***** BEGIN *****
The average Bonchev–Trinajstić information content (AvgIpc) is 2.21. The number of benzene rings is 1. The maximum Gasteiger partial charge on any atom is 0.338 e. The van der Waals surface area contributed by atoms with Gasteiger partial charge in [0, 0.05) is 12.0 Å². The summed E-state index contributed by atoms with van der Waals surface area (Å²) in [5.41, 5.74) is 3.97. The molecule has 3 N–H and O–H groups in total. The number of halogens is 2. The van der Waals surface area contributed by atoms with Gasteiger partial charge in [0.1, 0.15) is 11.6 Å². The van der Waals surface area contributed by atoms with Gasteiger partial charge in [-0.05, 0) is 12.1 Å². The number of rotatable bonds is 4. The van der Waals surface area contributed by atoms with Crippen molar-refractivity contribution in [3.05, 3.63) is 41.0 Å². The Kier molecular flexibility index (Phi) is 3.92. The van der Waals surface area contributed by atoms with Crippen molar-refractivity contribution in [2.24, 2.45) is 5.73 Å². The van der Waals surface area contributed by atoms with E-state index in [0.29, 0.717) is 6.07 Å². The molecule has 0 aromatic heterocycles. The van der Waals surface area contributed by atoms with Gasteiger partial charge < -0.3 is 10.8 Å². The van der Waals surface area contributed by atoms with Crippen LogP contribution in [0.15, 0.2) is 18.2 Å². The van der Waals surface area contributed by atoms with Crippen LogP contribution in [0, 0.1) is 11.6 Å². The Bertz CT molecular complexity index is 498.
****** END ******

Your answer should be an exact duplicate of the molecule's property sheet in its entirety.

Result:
The average Bonchev–Trinajstić information content (AvgIpc) is 2.21. The number of benzene rings is 1. The maximum Gasteiger partial charge on any atom is 0.338 e. The van der Waals surface area contributed by atoms with Gasteiger partial charge in [0, 0.05) is 12.0 Å². The summed E-state index contributed by atoms with van der Waals surface area (Å²) in [5.41, 5.74) is 3.97. The molecule has 3 N–H and O–H groups in total. The number of halogens is 2. The van der Waals surface area contributed by atoms with Gasteiger partial charge in [0.1, 0.15) is 11.6 Å². The van der Waals surface area contributed by atoms with Gasteiger partial charge in [-0.05, 0) is 12.1 Å². The number of rotatable bonds is 4. The van der Waals surface area contributed by atoms with Crippen molar-refractivity contribution in [3.05, 3.63) is 41.0 Å². The Kier molecular flexibility index (Phi) is 3.92. The van der Waals surface area contributed by atoms with Crippen molar-refractivity contribution in [2.24, 2.45) is 5.73 Å². The van der Waals surface area contributed by atoms with E-state index in [0.29, 0.717) is 6.07 Å². The molecule has 0 aromatic heterocycles. The van der Waals surface area contributed by atoms with Gasteiger partial charge < -0.3 is 10.8 Å². The van der Waals surface area contributed by atoms with Crippen LogP contribution in [0.15, 0.2) is 18.2 Å². The van der Waals surface area contributed by atoms with Crippen LogP contribution in [0, 0.1) is 11.6 Å². The Bertz CT molecular complexity index is 498.